Their isolated existence is shattered by the arrival of a meteor that crashes into their property, emitting a strange light (Lovecraft’s “Colour” visualized as an unsettling magenta). Although the space rock soon disappears, its deleterious effects get into the water supply, and soon the Gardners’ dogs and alpacas are behaving strangely, followed by some of the Gardners themselves. Of course, strange onscreen behavior is nothing new for Cage, and his casting here has the effect of making Nathan’s rants and other craziness seem not so much startling as inevitable. Otherwise, though, Stanley effectively calibrates the madness and monstrousness taking over the farm, incorporating some very unsettling makeup and prosthetics grotesqueries by Dan Martin and arrestingly bizarre digital effects overseen by Joaquín Gutiérrez. Pretty soon, reality itself becomes distorted, and the director and his team effectively visualize Lovecraft’s sense of cosmic disruption.
It’s no surprise that Livinia, the character most in tune with the paranormal, becomes the hero of Stanley’s scenario, joined by a grad student investigating the local water supply, with the referential name Ward Phillips (Elliot Knight). (The director discusses the significance of this character and more about COLOR here.) COLOR OUT OF SPACE reestablishes at last Stanley’s bona fides as a distinctive talent in the genre, and with another Lovecraft film, THE DUNWICH HORROR, next on his plate, it’ll be interesting to see if, or more likely how, he changes up his approach once again.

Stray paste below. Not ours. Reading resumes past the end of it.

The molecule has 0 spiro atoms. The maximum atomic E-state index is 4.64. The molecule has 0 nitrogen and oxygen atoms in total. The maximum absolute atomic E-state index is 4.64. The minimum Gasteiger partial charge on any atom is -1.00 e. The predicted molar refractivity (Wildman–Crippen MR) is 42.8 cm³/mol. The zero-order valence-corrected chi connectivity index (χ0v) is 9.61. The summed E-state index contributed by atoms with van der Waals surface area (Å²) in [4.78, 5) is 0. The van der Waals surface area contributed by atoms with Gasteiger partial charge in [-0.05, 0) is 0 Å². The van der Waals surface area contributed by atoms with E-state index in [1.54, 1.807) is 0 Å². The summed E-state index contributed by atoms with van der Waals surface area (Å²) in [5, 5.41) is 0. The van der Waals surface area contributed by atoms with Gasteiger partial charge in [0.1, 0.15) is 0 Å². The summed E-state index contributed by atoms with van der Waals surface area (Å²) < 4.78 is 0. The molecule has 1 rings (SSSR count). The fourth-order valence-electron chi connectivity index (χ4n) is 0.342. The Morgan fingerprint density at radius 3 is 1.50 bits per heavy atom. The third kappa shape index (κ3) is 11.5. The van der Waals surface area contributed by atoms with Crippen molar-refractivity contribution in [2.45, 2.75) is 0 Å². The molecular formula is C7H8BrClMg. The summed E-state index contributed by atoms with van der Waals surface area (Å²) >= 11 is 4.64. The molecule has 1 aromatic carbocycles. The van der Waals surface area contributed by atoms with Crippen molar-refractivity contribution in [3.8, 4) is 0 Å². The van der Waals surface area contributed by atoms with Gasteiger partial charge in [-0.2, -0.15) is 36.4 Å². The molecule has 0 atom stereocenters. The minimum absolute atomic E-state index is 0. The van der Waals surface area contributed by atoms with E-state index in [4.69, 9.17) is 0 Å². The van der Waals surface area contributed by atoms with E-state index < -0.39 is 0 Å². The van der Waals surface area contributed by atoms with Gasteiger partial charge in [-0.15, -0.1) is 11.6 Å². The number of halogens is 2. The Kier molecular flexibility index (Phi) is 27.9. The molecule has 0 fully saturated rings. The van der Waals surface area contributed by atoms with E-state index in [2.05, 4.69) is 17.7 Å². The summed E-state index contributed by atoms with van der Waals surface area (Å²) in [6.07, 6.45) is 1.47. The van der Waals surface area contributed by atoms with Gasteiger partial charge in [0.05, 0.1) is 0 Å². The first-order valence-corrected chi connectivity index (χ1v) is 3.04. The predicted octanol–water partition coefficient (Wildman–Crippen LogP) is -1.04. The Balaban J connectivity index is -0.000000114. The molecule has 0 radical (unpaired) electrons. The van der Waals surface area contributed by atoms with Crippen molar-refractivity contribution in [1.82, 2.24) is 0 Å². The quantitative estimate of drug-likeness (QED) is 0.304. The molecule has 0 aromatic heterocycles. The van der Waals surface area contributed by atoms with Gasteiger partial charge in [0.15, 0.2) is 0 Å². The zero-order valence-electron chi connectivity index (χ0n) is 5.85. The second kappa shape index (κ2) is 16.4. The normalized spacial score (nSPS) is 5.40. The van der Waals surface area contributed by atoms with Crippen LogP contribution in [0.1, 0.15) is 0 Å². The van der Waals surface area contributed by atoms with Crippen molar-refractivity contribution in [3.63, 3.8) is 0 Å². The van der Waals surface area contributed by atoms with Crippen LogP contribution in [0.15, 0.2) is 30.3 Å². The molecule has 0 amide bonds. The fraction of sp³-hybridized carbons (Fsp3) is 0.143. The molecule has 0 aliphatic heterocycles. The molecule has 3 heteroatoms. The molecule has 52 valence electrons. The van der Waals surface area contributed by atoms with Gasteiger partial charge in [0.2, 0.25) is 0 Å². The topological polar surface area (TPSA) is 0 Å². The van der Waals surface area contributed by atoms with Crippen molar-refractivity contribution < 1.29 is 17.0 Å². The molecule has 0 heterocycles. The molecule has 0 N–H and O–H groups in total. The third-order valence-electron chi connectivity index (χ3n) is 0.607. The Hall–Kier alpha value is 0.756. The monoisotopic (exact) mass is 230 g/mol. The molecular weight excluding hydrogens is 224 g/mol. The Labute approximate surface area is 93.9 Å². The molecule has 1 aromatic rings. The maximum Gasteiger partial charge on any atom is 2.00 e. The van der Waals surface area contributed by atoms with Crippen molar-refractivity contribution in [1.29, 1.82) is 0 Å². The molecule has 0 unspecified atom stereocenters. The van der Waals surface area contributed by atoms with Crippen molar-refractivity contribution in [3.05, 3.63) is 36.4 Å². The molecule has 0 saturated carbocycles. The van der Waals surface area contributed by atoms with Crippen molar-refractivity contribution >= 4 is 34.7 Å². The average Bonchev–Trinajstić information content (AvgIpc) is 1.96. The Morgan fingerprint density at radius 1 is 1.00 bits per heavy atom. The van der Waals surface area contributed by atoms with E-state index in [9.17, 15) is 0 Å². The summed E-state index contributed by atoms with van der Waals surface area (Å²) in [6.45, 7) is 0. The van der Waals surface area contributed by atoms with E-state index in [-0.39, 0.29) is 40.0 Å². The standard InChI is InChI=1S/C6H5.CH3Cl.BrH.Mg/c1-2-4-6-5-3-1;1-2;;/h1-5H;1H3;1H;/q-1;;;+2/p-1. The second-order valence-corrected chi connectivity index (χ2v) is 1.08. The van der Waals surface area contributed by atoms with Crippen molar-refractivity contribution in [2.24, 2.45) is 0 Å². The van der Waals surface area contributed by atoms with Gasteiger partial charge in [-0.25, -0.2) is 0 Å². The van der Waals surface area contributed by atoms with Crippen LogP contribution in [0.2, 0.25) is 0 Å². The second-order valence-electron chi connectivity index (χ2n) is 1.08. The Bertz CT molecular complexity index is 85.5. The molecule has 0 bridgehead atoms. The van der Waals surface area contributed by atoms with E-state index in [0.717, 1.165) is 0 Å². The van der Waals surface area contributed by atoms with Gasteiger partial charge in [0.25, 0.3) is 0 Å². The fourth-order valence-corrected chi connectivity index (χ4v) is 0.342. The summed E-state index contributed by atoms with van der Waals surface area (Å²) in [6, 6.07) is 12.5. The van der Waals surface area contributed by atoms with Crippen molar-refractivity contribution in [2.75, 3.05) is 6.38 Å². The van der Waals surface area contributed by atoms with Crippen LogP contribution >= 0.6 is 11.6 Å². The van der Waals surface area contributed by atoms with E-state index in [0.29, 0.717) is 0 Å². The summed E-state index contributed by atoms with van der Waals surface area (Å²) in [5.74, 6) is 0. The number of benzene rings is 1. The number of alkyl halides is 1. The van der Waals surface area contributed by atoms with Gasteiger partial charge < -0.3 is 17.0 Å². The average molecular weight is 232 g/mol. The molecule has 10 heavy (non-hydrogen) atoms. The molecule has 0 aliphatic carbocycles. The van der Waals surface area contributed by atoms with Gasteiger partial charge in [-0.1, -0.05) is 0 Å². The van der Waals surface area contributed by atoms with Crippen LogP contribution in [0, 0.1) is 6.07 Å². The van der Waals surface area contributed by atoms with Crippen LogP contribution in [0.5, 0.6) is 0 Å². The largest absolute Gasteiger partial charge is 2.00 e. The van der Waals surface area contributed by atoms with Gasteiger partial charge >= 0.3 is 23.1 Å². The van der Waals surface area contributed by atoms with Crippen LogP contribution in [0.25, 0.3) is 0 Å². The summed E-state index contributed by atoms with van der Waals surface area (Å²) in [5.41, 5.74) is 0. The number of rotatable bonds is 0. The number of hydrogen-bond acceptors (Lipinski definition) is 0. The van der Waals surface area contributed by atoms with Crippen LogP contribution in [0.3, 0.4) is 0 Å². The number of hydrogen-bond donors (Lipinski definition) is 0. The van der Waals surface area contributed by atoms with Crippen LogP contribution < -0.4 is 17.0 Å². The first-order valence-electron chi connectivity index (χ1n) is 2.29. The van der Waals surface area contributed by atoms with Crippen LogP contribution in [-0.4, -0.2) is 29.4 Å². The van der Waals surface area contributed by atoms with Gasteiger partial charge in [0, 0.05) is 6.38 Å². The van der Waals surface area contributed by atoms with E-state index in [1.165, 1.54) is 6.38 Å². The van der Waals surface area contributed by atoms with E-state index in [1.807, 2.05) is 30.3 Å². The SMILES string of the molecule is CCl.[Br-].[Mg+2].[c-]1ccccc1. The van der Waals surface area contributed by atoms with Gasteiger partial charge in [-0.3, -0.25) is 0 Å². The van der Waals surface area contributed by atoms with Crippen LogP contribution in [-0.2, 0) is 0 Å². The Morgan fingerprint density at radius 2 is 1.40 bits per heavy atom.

THE TURNING, meanwhile, was directed by Floria Sigismondi, a veteran of numerous popular music videos whose previous feature was the rock ’n’ roll biopic THE RUNAWAYS. So it’s no surprise that she sets her new movie’s timeframe, specifically 1994, with a TV news broadcast about Kurt Cobain’s death. Holding to the basics of TURN OF THE SCREW while taking liberties with the details, THE TURNING (scripted by the CONJURING duo Carey W. and Chad Hayes) is set at an imposing Maine estate where Kate (Mackenzie Davis) takes a job as private tutor to a young girl named Flora. Orphaned by a car accident that she herself witnessed, Flora is nonetheless a spunky, inquisitive child (played with most appealing precocity by Brooklynn Prince of THE FLORIDA PROJECT), and she and Kate bond quickly. Not so friendly are Kate’s interactions with chilly, elderly housekeeper Mrs. Grose (Barbara Marten), and tensions in the house rise when Flora’s brother Miles (STRANGER THINGS’ Finn Wolfhard) returns to the manor after being expelled from school. He has attitude issues and is a bad influence on Flora, and their increasing misconduct seems connected to a ghostly presence that Kate begins to sense around the house.